Official statistics from the Swedish National Forest Inventory at SLU – a common denominator in the polarised debate about forests?
Lecturer: Jonas Fridman, Research Group Leader at the Department of Forest Resource Management.
Moderator: Hans Petersson, Researcher at the Department of Forest Resource Management.
Broadcast from the lecture and the following discussion.
Presentation from the lecture (pdf).
Raw materials from the forest have always been and still are important resources for human welfare. As early as 1558, King Gustav Vasa stipulated in a decree that no one except the King was allowed to cut, fell, break or bark either oak or beech, and in 1647 a forest ordinance was issued which is considered Sweden's first forest legislation, regulating how Sweden's forests must be used and managed. The most important task of the forest during this time is without a doubt to ensure a long-term production of raw materials for wood products, oak and beech acorns, charcoal, tar and potash. The craving for forest raw materials, and the pressure on the forest, is now increasing sharply and with the abolition of English import taxes on wood in 1866, there was a major expansion of sawmills, especially in Norrland. Concerns that the raw material will not be enough are great and to get a basis for whether there is a shortage or not and information about the forest state, the first National Forest Inventory (RT) starts in 1923. The results were published in 1932 (SOU 1932: 26).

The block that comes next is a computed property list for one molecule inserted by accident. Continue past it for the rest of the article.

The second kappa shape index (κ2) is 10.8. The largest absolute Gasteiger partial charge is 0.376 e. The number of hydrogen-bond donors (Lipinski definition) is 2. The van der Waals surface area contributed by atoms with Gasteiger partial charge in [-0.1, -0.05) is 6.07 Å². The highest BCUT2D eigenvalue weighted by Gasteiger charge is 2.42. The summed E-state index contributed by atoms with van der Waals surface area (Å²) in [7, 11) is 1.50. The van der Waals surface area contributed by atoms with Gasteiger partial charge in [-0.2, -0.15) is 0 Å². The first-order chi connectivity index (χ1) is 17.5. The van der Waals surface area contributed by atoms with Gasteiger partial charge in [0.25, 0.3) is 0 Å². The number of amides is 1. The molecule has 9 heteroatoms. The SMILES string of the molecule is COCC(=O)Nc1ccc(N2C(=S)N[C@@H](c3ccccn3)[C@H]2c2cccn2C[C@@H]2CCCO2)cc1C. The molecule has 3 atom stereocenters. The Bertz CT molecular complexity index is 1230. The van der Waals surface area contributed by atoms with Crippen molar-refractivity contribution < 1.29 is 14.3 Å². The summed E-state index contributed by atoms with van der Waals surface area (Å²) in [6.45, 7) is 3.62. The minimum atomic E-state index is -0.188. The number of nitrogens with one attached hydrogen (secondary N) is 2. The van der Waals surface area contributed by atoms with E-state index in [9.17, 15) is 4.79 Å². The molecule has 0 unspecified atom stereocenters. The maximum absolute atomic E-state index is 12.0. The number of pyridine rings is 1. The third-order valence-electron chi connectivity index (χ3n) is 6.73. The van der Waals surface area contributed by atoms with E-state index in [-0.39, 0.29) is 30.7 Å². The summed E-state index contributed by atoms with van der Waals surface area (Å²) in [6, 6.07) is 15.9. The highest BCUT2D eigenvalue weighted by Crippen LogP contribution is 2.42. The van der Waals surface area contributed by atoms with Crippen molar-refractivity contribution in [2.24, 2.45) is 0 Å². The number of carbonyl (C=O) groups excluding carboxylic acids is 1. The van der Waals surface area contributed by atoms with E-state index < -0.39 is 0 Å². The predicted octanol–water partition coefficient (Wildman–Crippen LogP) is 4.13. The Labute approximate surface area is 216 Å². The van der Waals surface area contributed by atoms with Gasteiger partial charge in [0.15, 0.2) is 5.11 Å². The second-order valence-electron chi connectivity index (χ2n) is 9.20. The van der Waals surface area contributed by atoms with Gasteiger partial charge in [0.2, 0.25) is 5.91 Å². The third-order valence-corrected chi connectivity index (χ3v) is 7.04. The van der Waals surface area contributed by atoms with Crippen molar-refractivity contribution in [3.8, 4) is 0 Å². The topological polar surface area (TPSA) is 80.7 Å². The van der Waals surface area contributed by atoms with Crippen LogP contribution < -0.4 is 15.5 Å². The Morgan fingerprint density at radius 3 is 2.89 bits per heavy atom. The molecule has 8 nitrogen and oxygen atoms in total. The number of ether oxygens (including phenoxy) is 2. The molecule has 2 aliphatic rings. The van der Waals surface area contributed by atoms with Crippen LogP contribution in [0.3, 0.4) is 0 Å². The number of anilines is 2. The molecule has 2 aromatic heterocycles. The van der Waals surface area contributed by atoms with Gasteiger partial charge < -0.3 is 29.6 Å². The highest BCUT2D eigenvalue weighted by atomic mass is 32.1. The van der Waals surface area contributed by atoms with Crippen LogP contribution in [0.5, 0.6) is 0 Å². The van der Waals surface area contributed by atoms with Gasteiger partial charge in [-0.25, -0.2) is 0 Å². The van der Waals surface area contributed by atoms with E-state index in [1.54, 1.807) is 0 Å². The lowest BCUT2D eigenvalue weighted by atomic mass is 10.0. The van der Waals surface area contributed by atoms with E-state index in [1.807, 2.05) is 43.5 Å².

From this time until the beginning of the 1990s, RT focuses on providing a basis for the forest's role as a raw material supplier to the forest industry. With the UN Conference on Environment and Development in Rio in 1992 and the drafting of the new Forest Act, where environmental and production goals must weigh equally, an expansion of RT was initiated to also be able to follow the development of the environmental condition. Most important in this respect is the introduction of an inventory of all dead wood, an inventory within formally protected areas, a description of multi-layer forests and a more detailed species list for the tree species.
Already when the national environmental objectives system was adopted by the Swedish Parliament in 1999, RT provided data for three indicators within the environmental quality objective “Living forests”; the area of older deciduous forest, the area of old forest and the amount of hard dead wood. In the climate context, the change in the forest's carbon content in the timber stock of living and dead trees are important components in the reporting to the Climate Convention and the Kyoto Protocol, which is based on data from RT.
Today's debate about the forest, both regarding the environmental condition and the role of the forest for the climate, has become strongly polarized in many ways. Representatives of NGO´s, government agencies, some politicians and researchers believe that the forest's environmental condition is poor and deteriorates with an endangered biodiversity and advocates increased area protection and changed forestry methods. Representatives of the forest industry, the forest owners' association, other politicians and researchers believe instead that the environmental condition is not so bad, has improved in recent years and that active forestry is better for the climate than letting the forest be used only as a carbon stock.
Data from RT and the climate reporting are widely used in the debate but interpreted in different ways and different references are used when describing changes or differences. In summary, data from RT are important in the polarised debate, but as a producer of official statistics, RT cannot influence which references debaters use.